# GPU: Scalar indexing in kernel programming

Hi all,

I have a vector x of dim m*n and want to parallel an operation over each slice of length m. For example, x_{1:m} corresponds to a value -log(x^2 - sum_{i=2}^m x[i]^2) as shown in the function compute_barrier!() (GPU) and serial_compute_barrier!() (CPU multithreads) below:

``````using LinearAlgebra, SparseArrays
using CUDA
using BenchmarkTools
using Revise

abstract type AbstractStruct{T <: AbstractArray, Td <: AbstractFloat} end
#struct for atomic operations
struct MyStruct{T,Td} <: AbstractStruct{T, Td}
data::AbstractArray{Td,1}
views::AbstractArray{Int,2}

function MyStruct{T,Td}(m::Int, n::Int) where {T,Td}
data = T(zeros(Td, m * n))
views = T(Array{Int,2}(undef, n,2))

for i in 1:n
start_index = (i - 1) * m + 1
end_index = i * m
views[i,1] = start_index
views[i,2] = end_index
end

return new(data, views)
end
end

# value initialization
function set_value!(
conicvec_data::AbstractArray{T},
conicvec_views::AbstractArray{Int}
) where {T}

if i <= size(conicvec_views, 1)
start_index = conicvec_views[i, 1]
end_index = conicvec_views[i, 2]

@inbounds for j = start_index+1:end_index
conicvec_data[j] = one(T)
end

conicvec_data[start_index] = T(end_index - start_index + 1)
end

return nothing
end

function serial_set_value!(
conicvec_data::AbstractArray{T},
conicvec_views::AbstractArray{Int}
) where {T}

start_index = conicvec_views[i, 1]
end_index = conicvec_views[i, 2]

@inbounds for j = start_index+1:end_index
conicvec_data[j] = one(T)
end

conicvec_data[start_index] = T(end_index - start_index + 1)
end

return nothing
end

#log barrier function for SOCs
function compute_barrier!(
value_vec::AbstractArray{T},
conicvec_data::AbstractArray{T},
conicvec_views::AbstractArray{Int}
) where {T}

if i <= size(conicvec_views, 1)
start_index = conicvec_views[i, 1]
end_index = conicvec_views[i, 2]
@assert (end_index - start_index) > 0   #length>=2

tmp = conicvec_data[start_index]^2
@inbounds for j = start_index+1:end_index
tmp -= conicvec_data[j]^2
end
value_vec[i] = -log(tmp)

# value_vec[i] = log(conicvec_data[start_index]^2 - norm(conicvec_data[start_index+1:end_index]))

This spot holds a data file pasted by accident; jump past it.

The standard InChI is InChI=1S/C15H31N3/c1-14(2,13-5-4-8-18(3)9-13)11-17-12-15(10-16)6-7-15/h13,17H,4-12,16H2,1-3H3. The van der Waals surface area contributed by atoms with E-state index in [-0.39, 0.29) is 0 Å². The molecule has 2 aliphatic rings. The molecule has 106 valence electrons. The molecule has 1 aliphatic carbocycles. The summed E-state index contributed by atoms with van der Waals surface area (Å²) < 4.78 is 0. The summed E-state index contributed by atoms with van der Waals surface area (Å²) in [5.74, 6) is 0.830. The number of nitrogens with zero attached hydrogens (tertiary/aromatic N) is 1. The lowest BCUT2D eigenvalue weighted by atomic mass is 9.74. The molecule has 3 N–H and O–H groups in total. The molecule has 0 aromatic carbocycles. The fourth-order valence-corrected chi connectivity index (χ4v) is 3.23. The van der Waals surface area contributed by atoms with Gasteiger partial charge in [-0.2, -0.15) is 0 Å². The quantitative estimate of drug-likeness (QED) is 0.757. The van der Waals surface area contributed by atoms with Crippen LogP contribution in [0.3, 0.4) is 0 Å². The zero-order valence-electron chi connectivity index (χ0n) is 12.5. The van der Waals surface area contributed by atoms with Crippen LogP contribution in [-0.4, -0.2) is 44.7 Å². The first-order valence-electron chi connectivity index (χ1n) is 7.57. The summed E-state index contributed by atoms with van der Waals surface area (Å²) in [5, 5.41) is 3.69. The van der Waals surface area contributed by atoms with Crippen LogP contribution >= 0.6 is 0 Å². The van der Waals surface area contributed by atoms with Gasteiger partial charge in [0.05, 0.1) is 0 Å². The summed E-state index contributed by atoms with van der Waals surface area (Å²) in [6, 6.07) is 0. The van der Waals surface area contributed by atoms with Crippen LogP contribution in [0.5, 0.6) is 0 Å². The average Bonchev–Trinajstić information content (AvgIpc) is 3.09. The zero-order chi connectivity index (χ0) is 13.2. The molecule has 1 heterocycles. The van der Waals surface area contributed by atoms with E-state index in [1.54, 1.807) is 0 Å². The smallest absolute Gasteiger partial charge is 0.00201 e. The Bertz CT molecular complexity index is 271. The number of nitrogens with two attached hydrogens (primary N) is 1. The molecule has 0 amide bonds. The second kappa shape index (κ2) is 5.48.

end

return nothing
end

function serial_compute_barrier!(
value_vec::AbstractArray{T},
conicvec_data::AbstractArray{T},
conicvec_views::AbstractArray{Int}
) where {T}

start_index = conicvec_views[i, 1]
end_index = conicvec_views[i, 2]
@assert (end_index - start_index) > 0   #length>=2

tmp = conicvec_data[start_index]^2
@inbounds for j = start_index+1:end_index
tmp -= conicvec_data[j]^2
end
value_vec[i] = -log(tmp)

end

return nothing
end

m = 4
n = 32*1024
T = CuArray     # Set T to either CuArray (GPU version) or Array (CPU version)
Td = Float64
conicvec = MyStruct{T,Td}(m, n)
value_vec = T(zeros(Td,n))

if T == CuArray
@benchmark kernel = begin
end
else
@benchmark begin
serial_set_value!(conicvec.data,conicvec.views)
serial_compute_barrier!(value_vec,conicvec.data,conicvec.views)
end
end
``````

When I was running the code above, it returns a warning:
‘’’
│ Invocation of setindex! resulted in scalar indexing of a GPU array.
│ This is typically caused by calling an iterating implementation of a method.
│ Such implementations do not execute on the GPU, but very slowly on the CPU,
│ and therefore are only permitted from the REPL for prototyping purposes.
│ If you did intend to index this array, annotate the caller with @allowscalar.
└ @ GPUArraysCore C:\Users\ddt00.julia\packages\GPUArraysCore\HaQcr\src\GPUArraysCore.jl:106
‘’’
I’m wondering whether this is an issue if I write my code like kernel programming above?

The mean of GPU one is about 60 us while the multithread one (CPU with 12 threads) is about 140 us. Though the GPU version seems 2x faster than the CPU-multithread, how can I verify the computation is implemented on a GPU rather than on a CPU?

In addition, is there any efficient way to add @allowscalar if I use the scalar indexing multiple times across my code? The tutorial seems to be very inefficient for my case.

Scalar indexing in kernels isn’t the reason for the warning here, it’s when you access individual array elements from the host. Your kernels are fine, the problem is probably with your data initialization. It’s generally better to initialize on the CPU and copy the initialized data over to the GPU.

You’re using `@cuda`, so this is executing on the GPU.

Oh, I didn’t realize that. Thank you so much!